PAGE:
The Victorian Bath House - London Bar Review

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Published . By Leighanne Bent.

Originally a Turkish bath house in the late 1800’s, the now, Victorian Bath House has survived World War II and many office redevelopment projects, and has become something of a 2016 cocktail landmark in central London. With plush interiors and in-house infused spirits at the heart of their operations, I donned a dapper outfit and ventured down there on a Friday night to check out the much talked about space.

The Venue

You’ll find the Victorian Bath House perched in Bishopsgate Courtyard and trust me when I say - you simply cannot miss it. The deceivingly small looking building has an otherworldly presence but downstairs is where you’ll find the real magic.

Like they say, never judge a book by its cover; although the Bath House may look small from the outside, a 150 person capacity venue exists beneath the surface. Descending the stairs you’ll find beautiful tiles and original pillars from when the Turkish bath house that was first built in 1895. Although some might be chipped and frayed-looking, the original interiors are what make the venue undeniably unique. After morphing from a nightclub to a cafe and many other things in between across the years, it’s a miracle that it’s in the pristine condition it is.

Throughout the space luxurious interiors, red velvet touches and low lighting create an intimate atmosphere that, if I’m honest, cannot be rivaled anywhere else. The icing on the cake of this grandeur establishment is an original bath from 1895 which resides at the very back of the venue (which is now filled with endless ice and gleaming bottles of prosecco). As you can probably tell, no words can do this spectacular venue justice.

Victorian Bath House Review Liverpool Street

Not for having a wash, the bath at this Bishopsgate hostpot is used to cool down bottles of prosecco.

The Cocktails

Another positive element of our Victorian Bath House experience was the service. The minute our bums hit the patterned couch just beside the well-equipped gold and turquoise bar, we were immediately presented with one of the venue’s in-house infused G &T’s. Our Lavender and Rosemary £7.50 tipple came served in dainty china and carried refreshing summer notes from the first sip ‘til the very last.

Off to a great start (and thirsty for more intriguing cocktails) I took our server’s advice and opted for the Salted Toffee From Hipflask £11.50. A bit more expensive compared to the first round of drinks, but completely worth it (it is poured at your table from a massive hip flask and comes served with a soft date to chew on after each sip). To make this concoction, the mixologists at Victorian Bath House infused scotch whisky with salted caramel and toffee. The result? A smooth whisky cocktail with a smokey finish. Like our server said, the only thing wrong with this is cocktail is that ‘it’s too good’.

Going for another one of the pricier cocktails, I couldn’t help but order the Black & Blue Velvet £11.50; a Champagne and Guinness Reduction with blueberries. According to Mr P.J Hobbs it’s a great way to ruin two perfectly good drinks.’ But he couldn’t be anymore wrong; the blueberries added a subtle fruity kick to the drink that won’t be forgotten any time soon.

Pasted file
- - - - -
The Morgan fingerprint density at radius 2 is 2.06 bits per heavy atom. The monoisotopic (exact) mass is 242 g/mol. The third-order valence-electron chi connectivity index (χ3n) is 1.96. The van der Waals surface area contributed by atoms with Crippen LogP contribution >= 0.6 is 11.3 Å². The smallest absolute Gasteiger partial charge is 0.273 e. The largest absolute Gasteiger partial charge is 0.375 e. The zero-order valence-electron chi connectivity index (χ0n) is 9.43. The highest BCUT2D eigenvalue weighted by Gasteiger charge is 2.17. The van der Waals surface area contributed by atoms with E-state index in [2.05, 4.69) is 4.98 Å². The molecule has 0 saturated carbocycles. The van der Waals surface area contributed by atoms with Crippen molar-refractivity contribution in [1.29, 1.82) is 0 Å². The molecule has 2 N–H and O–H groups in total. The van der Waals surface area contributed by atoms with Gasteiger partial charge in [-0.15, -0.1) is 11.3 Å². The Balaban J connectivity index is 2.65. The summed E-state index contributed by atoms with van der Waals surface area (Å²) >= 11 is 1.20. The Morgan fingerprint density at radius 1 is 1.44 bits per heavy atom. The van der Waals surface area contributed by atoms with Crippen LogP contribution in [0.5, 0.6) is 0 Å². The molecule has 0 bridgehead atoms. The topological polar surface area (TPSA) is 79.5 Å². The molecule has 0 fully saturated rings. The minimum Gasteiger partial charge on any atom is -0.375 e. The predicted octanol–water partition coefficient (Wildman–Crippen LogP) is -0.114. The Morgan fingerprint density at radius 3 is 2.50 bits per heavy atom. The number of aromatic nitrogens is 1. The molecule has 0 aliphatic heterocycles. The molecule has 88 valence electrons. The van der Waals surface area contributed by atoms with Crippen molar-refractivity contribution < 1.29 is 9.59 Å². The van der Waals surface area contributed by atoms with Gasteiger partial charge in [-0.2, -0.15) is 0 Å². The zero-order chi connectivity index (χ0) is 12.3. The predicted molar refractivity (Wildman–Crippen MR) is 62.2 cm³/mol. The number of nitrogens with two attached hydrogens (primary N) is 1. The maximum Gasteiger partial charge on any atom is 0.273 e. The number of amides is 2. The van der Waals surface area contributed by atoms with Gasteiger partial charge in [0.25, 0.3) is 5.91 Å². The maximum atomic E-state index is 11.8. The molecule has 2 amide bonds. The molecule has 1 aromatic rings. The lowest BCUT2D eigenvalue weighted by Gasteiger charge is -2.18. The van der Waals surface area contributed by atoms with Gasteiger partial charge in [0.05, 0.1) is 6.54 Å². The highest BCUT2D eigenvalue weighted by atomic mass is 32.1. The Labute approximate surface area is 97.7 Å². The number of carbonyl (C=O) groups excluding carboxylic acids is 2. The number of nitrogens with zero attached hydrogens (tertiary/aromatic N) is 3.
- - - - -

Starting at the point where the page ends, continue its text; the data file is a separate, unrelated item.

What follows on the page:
With plenty of solid options to choose from, my date for the night swung towards the Craven & Dunhill Ceramic Duo £8.50 as her preferred tipple. Fun fact: Craven Dunnill is actually where the original tiles of the Bath House were made, it's these little touches that tie everything together. Two rums are infused in-house; one with peanut butter, the other with butter and both come served separately for you to mix and pour to your preferred taste. It was a bit too rich for my palate but a lovely drink to finish the night.

Cocktail review of the Victorian Bath House in Liverpool Street

The cocktails at the Victorian Bath House are varied and well-thought out. 

The Clientele and Atmosphere

Camm and Hooper caused quite a stir with the opening of Victorian Bath House in April of this year, and rightly so. At one point you were looking at a four week waiting list for a single reservation. However, the evening we visited it was surprisingly quiet. A few loved-up couples and one group of fun-loving ladies were occupying different corners of the venue but I was informed that the coming weeks were completely booked out. And with their Appointment Only policy, bookings are essential; a bit of a bummer if you fancy an unplanned cocktail (which I always do) but it helps preserve the exclusive and somewhat glamorous feel of the venue. Catching the place on a quiet night, it’s hard to decipher the flow of the atmosphere but I’d imagine it to be relaxed, sophisticated yet unpretentious.

Victorian Bath House Cocktail and Drink Review London

Luxurious surrundings will take your breath away at the Victorian Bath House. 

Summary conclusion of this Bishopsgate hotspot? Amazing. The Victorian Bath House manages to hit the nail on the head when it comes to in-house infused spirits this paired with their flawless attention to detail make for an unforgettable night. It more than exceeded my expectations. Watch out boys, if I ever get lucky on Tinder, I’m making you take me here.